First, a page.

a menu system with string functions

This is a discussion on a menu system with string functions within the C Programming forums, part of the General Programming Boards category; Well, I am at it again. I am making another menu-driven system with a bunch of functions that does things ...

  1. #1
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    a menu system with string functions

    Well, I am at it again. I am making another menu-driven system with a bunch of functions that does things to strings. I am set on the first two options, but I am having trouble with option 3. You will see it as the function occurrence. Here is the code. The problem specifically is that it wont let me input the string in the function.

    Code:
    #include <string.h>
    #include <stdio.h>
    #include <stdlib.h>
    
    char str[250];
    
    /*Determines if the input string is a palindrome*/
    void palindrome(){
    
    char rev[250];
    
    strcpy(rev,str);
    strrev(rev);
    
    if (*str==*rev){
      printf("\nYes. The string is a palindrome\n\n");}
    else{
      printf("\nNo. The string is not a palindrom\n\n");}
    
    }
    
    /*Determines the number of words in the input string*/
    void number_words(){
    
    int words = 1;
    char *w;
    
        for (w=str; *w != '\0'; w++) {
             if (*w==' ')
               words++;
        }
      printf("\nThe number of words is %d\n\n", words);
    }
    
    
    /*With another string, it determines how many times the new string word exists in the original input string*/
    int occurrences(){
    
    int *p,*s,*b, occur;
    char occ[250];
    
    printf("Enter a word:");
    gets(occ);
    printf("\n");
    
    for (s=str; *s != '\0'; s++){
        b = strstr(s, occ);
      if (*b != 250){
         occur++;
         b = strstr(b+1, occ);
            if (*b != 250){
               occur++;
            }
            else
              break;
      }
      else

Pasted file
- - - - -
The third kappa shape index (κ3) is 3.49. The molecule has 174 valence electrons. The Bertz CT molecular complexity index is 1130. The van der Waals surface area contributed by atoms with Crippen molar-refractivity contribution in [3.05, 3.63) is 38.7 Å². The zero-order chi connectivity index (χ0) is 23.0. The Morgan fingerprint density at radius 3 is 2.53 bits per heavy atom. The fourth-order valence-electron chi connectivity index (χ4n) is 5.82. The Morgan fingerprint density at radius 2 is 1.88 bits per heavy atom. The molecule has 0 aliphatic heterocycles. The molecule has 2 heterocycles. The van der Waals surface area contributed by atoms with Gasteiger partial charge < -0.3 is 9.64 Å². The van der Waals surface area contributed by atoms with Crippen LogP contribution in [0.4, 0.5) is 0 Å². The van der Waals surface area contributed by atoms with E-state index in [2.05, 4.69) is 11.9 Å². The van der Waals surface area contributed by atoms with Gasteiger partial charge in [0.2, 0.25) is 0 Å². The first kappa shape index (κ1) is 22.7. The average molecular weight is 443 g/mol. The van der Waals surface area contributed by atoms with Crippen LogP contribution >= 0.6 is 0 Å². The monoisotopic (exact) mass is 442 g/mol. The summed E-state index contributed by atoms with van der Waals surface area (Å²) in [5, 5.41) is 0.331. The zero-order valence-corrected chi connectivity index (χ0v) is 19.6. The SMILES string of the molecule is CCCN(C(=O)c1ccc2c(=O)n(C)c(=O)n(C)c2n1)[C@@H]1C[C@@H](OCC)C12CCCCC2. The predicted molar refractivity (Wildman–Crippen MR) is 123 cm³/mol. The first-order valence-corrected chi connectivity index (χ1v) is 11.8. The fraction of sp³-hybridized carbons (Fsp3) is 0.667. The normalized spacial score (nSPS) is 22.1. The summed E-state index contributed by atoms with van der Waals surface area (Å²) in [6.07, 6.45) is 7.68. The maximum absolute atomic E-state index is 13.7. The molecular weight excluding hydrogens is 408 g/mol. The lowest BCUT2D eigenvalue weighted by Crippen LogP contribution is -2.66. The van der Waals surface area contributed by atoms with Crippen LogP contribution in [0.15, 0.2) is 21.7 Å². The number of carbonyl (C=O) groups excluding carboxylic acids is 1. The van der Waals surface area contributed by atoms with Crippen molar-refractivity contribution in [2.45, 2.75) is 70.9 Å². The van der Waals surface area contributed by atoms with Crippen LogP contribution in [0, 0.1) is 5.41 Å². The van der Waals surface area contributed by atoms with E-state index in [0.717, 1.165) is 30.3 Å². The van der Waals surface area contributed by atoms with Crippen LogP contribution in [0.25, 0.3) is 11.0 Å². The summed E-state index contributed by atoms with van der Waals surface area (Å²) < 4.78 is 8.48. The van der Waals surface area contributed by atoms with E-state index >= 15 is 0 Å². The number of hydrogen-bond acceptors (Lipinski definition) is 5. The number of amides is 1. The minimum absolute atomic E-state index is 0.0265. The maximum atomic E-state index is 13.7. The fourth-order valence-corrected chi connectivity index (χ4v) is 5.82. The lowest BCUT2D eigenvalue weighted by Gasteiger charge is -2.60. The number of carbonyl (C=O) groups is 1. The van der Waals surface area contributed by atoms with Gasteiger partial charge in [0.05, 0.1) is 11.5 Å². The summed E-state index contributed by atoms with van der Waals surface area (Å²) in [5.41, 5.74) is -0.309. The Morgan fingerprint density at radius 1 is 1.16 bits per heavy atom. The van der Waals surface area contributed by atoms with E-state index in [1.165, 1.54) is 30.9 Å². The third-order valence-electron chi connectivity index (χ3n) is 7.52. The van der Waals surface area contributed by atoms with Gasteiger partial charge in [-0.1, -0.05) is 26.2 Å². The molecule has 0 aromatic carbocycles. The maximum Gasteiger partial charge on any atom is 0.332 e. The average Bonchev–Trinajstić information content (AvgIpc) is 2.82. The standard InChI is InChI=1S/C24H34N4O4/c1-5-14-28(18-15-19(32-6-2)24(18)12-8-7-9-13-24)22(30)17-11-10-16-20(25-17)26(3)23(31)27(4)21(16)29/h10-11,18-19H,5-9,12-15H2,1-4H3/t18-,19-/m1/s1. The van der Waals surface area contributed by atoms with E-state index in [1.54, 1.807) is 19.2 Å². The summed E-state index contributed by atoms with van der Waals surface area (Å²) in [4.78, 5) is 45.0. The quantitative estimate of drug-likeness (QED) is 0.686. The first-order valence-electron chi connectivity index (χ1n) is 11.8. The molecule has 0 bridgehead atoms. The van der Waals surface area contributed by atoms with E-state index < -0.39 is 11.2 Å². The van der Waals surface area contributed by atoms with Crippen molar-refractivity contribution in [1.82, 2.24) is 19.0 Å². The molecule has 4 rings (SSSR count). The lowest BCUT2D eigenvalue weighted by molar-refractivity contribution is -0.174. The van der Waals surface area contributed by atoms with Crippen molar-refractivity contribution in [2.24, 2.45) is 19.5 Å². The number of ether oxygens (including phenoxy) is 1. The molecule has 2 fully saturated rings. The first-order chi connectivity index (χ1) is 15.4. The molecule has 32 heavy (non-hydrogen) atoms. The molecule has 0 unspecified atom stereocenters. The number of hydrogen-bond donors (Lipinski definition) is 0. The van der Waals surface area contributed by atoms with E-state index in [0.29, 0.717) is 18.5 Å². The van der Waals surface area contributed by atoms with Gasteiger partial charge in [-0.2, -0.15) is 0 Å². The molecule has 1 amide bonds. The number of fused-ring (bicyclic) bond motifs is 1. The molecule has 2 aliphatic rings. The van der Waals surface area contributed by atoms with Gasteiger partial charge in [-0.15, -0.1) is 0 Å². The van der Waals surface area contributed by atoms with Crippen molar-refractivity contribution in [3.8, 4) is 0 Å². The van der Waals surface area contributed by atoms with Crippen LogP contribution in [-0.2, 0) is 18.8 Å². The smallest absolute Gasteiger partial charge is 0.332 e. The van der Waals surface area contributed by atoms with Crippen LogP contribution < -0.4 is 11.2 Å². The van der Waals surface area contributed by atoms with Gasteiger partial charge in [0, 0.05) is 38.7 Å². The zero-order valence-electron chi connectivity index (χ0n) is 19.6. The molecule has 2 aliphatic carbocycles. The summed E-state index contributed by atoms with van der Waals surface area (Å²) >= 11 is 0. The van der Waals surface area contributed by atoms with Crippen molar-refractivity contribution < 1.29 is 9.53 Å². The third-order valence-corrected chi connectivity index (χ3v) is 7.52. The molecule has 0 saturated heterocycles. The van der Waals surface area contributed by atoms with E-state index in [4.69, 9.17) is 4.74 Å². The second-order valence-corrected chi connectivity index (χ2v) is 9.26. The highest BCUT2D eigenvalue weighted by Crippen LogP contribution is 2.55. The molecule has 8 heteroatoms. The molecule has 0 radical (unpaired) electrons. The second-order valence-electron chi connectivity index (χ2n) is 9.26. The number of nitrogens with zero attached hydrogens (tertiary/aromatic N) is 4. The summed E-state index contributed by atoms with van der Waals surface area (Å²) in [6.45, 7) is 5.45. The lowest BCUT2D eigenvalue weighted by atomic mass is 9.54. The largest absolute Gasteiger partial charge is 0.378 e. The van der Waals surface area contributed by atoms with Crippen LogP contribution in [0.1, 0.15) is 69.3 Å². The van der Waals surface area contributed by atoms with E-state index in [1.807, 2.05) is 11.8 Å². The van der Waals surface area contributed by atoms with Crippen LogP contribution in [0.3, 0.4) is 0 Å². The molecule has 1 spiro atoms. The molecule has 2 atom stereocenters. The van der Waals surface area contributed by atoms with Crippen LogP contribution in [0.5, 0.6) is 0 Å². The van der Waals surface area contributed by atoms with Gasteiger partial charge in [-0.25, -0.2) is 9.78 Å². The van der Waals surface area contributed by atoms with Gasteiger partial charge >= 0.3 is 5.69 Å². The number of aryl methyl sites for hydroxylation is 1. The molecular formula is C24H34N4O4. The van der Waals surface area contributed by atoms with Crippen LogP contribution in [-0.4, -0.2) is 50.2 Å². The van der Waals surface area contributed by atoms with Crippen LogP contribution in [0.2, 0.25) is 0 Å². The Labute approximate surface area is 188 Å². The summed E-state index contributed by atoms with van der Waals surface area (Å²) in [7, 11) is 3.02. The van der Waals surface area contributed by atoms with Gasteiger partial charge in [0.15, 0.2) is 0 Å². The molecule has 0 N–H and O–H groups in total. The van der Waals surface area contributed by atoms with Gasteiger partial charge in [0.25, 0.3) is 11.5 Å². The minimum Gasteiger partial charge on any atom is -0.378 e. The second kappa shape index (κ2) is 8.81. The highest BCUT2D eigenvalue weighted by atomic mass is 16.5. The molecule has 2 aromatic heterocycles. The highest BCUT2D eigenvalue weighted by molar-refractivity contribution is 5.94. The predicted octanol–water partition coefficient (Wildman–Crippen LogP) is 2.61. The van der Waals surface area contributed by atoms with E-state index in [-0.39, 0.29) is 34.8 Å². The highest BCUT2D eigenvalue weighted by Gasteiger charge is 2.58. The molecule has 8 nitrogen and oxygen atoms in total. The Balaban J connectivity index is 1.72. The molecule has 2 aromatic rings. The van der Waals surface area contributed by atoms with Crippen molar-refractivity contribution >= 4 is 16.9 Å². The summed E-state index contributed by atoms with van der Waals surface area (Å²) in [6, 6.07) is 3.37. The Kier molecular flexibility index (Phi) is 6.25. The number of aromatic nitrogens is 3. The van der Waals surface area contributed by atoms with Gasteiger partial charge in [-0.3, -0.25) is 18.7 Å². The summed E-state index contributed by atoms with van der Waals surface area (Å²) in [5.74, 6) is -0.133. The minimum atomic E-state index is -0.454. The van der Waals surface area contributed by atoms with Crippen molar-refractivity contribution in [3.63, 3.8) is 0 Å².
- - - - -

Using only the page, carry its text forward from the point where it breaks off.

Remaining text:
break;
    }
    
    printf("The number of times occurred is %d\n\n", occur);
    
    }
    
    /*With yet another string, it determines if this input string exists a whole in the original input string*/
    void substring(){
    
    }
    
    /*displays the menu, select choice*/
    void menu()  {
    int a;
    
    printf("1.	Check if the string is a palindrome\n"
           "2.	Number of words in a string\n"
           "3.	Number of occurrences of input word\n"
           "4.	Substring test\n"
           "5.	Exit\n"
           "Enter an option: ");
    
    scanf ("%d", &a);
    
    switch (a)
      {
        case 1: palindrome(); break;
        case 2: number_words(); break;
        case 3: occurrences(); break;
        case 4: substring(); break;
        case 5: exit(0);;
      }
    }
    /*prints the menu and applies the entire menu through an infinite loop until exit is selected*/
    int main()
    {
    
    printf("Enter a string:");     /*gets the string from the user*/
    gets(str);
    fflush (stdin);
    printf("\n");
    
    while(1) {
          menu();
    }
          system("PAUSE");
          return 0;
    }

  2. #2
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    I realize I forgot to clarify what the function is doing. The user inputs a second string. the first string is inputed when the program starts. The second string is then used to search through the first one for occurrences of the second string inside the first string. The occurences only applies to full words, so I think I have part missing.

    e.g. string 1 = AAA BBB
    string 2 = AA

    0 occurences....

  3. #3
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    I know I am talking to myself, but when someone can help me, this will help them.

    I changed the function to this for now, although it still doesnt work:

    Code:
    int occurrences(){
    
    int *s,*b, occur, n=1;
    char occ[250];
    
    printf("Enter a word:");
    fflush (stdin);
    gets(occ);
    printf("\n");
    
    s=str;
    
    b=strstr(s,occ);
    
     if (b !='\0'){
      occur++;
      while(b !='\0'){
        b=strstr(b+n,occ);
        occur++;
        n++;
      }
     }
     else{
      printf("The word does not occur.");}
    printf("The number of times occurred is %d\n\n", occur);
    }

  4. #4
    ATH0 quzah's Avatar
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    Don't let this get to you, but that is horrible code. Here's why: